“could not resolve <mx:…> to a component implementation”

If you have ever tried to add mx.core.ToolTip (or certain other classes) as a mxml-tag to your Flex project then you might’ve run into the following compiler-error:

“Could not resolve <mx:ToolTip> to a component implementation.”

So why does Flex (or rather MXMLC, the compiler) let you write <mx:Button> and <mx:Canvas> and all those other Flex components, but not <mx:ToolTip> — it’s a native Flex class and it’s in the mx package just like all of the others, right?

Fact is, it’s not the mx class-package that defines whether or not you can add a component by saying <mx:...>, but rather the Flex component manifest file — it describes which of the native Flex classes fall under the mx xml-namespace (or actually any namespace you want to use). I might write a post about manifest-files in Flex somewhere in the near future, but for now you’ll have to read up in the docs if you want to know more.

It so happens that the ToolTip class isn’t included in the native Flex component manifest, and consequently the compiler won’t be able to find it if you just write “<mx:ToolTip />”. You can work around this by specifying a seperate xml-namespace for the mx.controls package:



    

Note that in the above example we can’t change the value of the xmlns:mx attribute so that it would point to the mx.controls class-package, because if we would then the compiler wouldn’t recognize the <mx:Application> tag anymore (since the Application class isn’t in the mx.controls package).

Also, for the naysayers who completely miss the point and start talking about why on earth you would want to instantiate a ToolTip through mxml: To tell the truth I was wondering about this myself, but if you think about it, tooltips in Flex aren’t restricted to just having whatever you put into UIComponent.toolTip automatically pop up when you mouse-over. In fact you may want to create a custom mxml-component subclass of ToolTip and manually add it to your application using the ToolTipManager class during runtime.

That having been said, ToolTip isn’t the only Flex-class not included in the Flex component manifest, naturally what I wrote in this post also applies to any other class in the Flex framework that extends UIComponent but isn’t included in the manifest.

Flash Player 10 crashes Internet Explorer with H.264 video

At work we ran into this bug the other day, looking into it I found out that Adobe hasn’t put any effort into documenting this one so I thought I’d give it a shot myself in order to try and raise awareness.

In short, the bug occurs with Flash content playing H.264 video in Internet Explorer with certain version of the Flash Player older than 10.0.32.18. Under these circumstances, if the video its playhead is set back to the start (seeking) then Flash Player will crash Internet Explorer — not slowdown-crash, but actually end the process; the browser-window will be closed down (and with that, your Flash application).

We had this bug occur in both Internet Explorer 7 and 8, and upgrading the Flash Player to a newer version (10.0.32.18 or later) made the problem go away. I’m not completely sure whether this problem has been present since HD video functionality was introduced in the Flash Player, or that perhaps it only started later on. The computers we experienced this bug on though, had either Flash Player 10.0.2.54 or 10.0.12.36 installed.

I don’t exactly know in which part of the native Actionscript libraries this issue starts, I presume it’s in the VideoPlayer class (as I take it that that’s where the actual video logic is implemented), but it might as well be in the FLVPlayback component.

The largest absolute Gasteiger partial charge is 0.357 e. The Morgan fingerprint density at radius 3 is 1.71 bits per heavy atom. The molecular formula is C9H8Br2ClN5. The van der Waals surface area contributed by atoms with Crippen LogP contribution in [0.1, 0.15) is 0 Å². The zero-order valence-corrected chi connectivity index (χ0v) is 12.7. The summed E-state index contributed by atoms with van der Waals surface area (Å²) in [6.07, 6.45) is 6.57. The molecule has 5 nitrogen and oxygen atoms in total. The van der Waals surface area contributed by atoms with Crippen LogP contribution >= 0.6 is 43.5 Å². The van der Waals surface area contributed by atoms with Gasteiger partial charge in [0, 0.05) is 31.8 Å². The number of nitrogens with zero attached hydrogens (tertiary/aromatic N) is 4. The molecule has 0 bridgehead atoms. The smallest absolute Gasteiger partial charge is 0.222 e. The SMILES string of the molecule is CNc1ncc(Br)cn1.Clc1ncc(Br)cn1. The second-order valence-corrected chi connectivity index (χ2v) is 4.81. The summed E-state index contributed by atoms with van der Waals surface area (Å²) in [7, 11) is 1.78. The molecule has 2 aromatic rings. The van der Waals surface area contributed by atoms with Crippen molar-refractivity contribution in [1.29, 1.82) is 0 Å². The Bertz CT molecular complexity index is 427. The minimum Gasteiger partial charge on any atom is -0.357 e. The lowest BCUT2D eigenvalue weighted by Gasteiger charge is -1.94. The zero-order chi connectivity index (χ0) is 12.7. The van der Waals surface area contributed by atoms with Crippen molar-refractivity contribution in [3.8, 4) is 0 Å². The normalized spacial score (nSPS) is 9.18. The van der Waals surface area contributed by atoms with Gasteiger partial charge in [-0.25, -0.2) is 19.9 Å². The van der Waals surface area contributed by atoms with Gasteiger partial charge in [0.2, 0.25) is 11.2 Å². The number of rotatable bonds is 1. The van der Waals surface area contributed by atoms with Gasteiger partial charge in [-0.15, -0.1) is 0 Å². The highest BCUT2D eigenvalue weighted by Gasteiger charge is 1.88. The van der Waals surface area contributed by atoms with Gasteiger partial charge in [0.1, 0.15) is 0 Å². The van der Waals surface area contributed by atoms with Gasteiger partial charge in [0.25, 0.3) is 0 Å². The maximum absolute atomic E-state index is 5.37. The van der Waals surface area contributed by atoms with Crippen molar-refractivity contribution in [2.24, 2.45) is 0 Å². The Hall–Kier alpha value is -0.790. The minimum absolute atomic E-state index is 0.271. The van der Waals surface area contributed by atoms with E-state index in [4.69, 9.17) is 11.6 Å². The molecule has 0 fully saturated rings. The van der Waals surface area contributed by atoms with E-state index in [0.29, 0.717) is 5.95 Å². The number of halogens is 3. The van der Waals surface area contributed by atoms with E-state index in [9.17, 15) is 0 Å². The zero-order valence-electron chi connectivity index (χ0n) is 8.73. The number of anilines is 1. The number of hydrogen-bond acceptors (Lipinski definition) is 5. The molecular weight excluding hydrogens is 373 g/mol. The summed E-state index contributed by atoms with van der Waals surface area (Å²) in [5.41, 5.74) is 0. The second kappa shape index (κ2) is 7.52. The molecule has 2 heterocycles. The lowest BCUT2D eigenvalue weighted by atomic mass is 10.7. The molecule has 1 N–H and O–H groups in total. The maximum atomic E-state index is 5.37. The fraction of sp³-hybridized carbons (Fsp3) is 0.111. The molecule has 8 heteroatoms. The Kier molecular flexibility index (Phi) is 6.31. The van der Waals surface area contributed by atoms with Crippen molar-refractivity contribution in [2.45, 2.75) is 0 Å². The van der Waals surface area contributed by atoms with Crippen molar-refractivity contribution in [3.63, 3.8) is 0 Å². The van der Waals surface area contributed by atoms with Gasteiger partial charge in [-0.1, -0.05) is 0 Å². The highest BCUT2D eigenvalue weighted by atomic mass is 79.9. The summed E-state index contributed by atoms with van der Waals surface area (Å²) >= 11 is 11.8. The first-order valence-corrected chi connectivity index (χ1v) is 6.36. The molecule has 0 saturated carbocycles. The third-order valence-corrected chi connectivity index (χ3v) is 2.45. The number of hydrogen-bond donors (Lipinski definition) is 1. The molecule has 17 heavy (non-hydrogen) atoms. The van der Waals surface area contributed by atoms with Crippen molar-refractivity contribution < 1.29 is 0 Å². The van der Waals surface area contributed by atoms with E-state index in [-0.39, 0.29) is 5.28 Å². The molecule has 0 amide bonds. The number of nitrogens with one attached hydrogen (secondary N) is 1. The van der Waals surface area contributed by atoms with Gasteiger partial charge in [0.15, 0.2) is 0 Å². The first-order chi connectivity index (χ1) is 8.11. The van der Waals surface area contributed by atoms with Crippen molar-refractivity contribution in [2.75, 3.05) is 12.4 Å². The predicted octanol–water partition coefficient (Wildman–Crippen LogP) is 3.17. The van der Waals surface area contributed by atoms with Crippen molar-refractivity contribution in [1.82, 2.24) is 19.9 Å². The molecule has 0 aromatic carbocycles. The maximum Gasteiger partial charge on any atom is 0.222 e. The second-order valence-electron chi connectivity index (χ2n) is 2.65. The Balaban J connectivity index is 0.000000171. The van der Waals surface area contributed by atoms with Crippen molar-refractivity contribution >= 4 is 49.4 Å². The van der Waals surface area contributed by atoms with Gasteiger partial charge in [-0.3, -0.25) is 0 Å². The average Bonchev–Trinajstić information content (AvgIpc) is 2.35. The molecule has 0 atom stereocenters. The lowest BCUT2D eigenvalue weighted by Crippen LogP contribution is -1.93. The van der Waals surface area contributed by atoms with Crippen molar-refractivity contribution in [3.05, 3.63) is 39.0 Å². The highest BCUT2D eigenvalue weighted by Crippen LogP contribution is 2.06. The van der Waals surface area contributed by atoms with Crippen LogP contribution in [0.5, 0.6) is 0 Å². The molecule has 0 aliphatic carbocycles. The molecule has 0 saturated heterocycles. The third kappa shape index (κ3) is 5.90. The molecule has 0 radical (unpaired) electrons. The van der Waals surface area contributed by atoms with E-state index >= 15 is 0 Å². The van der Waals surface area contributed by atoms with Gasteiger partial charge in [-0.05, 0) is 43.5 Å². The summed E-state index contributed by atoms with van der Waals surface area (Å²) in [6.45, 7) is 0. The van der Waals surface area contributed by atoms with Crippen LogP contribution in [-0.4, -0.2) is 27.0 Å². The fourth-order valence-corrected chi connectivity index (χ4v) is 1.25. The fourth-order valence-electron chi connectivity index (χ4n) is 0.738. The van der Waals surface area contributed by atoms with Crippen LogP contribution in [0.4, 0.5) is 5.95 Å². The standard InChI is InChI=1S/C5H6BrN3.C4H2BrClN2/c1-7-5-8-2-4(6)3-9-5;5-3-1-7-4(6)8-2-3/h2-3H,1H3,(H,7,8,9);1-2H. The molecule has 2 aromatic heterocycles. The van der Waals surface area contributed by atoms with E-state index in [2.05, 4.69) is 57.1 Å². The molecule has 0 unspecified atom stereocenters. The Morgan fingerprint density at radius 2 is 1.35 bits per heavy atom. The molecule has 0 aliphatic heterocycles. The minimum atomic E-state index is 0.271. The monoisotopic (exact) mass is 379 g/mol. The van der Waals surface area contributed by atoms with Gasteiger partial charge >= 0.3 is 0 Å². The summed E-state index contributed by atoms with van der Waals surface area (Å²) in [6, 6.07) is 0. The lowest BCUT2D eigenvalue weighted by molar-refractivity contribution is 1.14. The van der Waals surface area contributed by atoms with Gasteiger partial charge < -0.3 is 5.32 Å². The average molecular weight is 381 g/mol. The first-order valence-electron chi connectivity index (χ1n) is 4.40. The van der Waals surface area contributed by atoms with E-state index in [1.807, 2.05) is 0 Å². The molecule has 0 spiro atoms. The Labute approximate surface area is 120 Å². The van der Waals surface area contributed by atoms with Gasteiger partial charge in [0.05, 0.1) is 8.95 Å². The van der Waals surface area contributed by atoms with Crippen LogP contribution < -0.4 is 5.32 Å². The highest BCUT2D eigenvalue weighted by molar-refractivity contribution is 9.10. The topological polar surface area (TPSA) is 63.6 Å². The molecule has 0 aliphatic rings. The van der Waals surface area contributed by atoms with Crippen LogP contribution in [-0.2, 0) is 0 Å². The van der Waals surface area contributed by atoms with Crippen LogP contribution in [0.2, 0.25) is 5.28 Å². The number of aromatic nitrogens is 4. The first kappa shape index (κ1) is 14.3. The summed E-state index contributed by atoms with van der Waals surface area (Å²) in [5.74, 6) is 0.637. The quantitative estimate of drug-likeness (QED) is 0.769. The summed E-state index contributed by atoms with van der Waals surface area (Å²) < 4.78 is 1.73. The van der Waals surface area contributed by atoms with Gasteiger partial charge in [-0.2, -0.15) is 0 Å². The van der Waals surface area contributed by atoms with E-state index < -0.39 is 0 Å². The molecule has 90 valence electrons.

Of course any additional information is very welcome, leave it in the comments. Also, there’s this one thread in the YouTube Community Help Forums that was somewhat helpful, check it out if you’re interested.

A different use for custom namespaces (1/2)

When namespaces were first introduced in Actionscript 3 I thought it was all pretty cool, but still I sort of had a difficult time thinking of actual use-cases.

What I initially would have liked to use custom namespaces for was to restrict access to certain properties/methods, to only be accessible for certain classes, in the way that private and protected enable you to — unfortunately there is no simple way of defining who can import your namespace, consequently rendering namespaces somewhat useless for this particular use-case.

Then some time ago it struck me that rather than defining new members with a custom namespace, that you could of course also enhance an existing method instead (I admit this might seem like a no-brainer, but it took me a while to bump into).

Let’s say you have a subclass that for regular (outside) usage needs to override a method in the superclass, but itself still needs to use the original (super-) method. You would probably just override the method in the subclass and use super.method() wherever you needed to use the original functionality.
Now let’s say that you need to make a subclass of your subclass, which would also require access to the original functionality in said method. All of a sudden super.method() will not work for you anymore.

Here’s where namespaces start coming in handy, while still simply overriding the method in the first subclass, you also implement a function with the same name but with your own namespace (for example “original”). Then whenever you need to call the original implementation you can call original::method(), regardless of how deep down in the inheritance-chain you are.

This is only one use-case, you could for instance also use this concept to work around the nasty ambiguous-reference bug you get (or used to get) when declaring a getter and a setter with different (native) namespaces.

To keep the focus on the above described concept I put the example-code in a seperate post, feel free to read on though.